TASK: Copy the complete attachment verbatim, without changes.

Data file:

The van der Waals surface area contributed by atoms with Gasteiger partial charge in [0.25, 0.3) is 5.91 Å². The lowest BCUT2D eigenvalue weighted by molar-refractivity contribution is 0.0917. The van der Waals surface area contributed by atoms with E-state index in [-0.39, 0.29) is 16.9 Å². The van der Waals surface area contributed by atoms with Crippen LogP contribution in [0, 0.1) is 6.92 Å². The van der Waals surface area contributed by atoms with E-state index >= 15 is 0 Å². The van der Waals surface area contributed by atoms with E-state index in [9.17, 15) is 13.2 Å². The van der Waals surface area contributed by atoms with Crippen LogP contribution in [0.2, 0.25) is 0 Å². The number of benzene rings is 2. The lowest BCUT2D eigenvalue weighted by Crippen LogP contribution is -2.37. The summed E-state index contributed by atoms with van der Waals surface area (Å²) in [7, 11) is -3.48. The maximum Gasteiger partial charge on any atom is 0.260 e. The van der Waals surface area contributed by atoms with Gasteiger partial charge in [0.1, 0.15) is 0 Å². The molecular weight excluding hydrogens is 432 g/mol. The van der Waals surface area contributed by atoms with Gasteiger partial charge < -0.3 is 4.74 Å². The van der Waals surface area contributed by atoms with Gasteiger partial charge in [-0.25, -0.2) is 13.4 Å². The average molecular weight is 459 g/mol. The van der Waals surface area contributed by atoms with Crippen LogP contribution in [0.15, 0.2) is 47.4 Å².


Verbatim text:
The van der Waals surface area contributed by atoms with Gasteiger partial charge in [0.25, 0.3) is 5.91 Å². The lowest BCUT2D eigenvalue weighted by molar-refractivity contribution is 0.0917. The van der Waals surface area contributed by atoms with E-state index in [-0.39, 0.29) is 16.9 Å². The van der Waals surface area contributed by atoms with Crippen LogP contribution in [0, 0.1) is 6.92 Å². The van der Waals surface area contributed by atoms with E-state index >= 15 is 0 Å². The van der Waals surface area contributed by atoms with E-state index in [9.17, 15) is 13.2 Å². The van der Waals surface area contributed by atoms with Crippen LogP contribution in [0.2, 0.25) is 0 Å². The number of benzene rings is 2. The lowest BCUT2D eigenvalue weighted by Crippen LogP contribution is -2.37. The summed E-state index contributed by atoms with van der Waals surface area (Å²) in [7, 11) is -3.48. The maximum Gasteiger partial charge on any atom is 0.260 e. The van der Waals surface area contributed by atoms with Gasteiger partial charge in [0.1, 0.15) is 0 Å². The molecular weight excluding hydrogens is 432 g/mol. The van der Waals surface area contributed by atoms with Gasteiger partial charge < -0.3 is 4.74 Å². The van der Waals surface area contributed by atoms with Gasteiger partial charge in [-0.25, -0.2) is 13.4 Å². The average molecular weight is 459 g/mol. The van der Waals surface area contributed by atoms with Crippen LogP contribution in [0.15, 0.2) is 47.4 Å².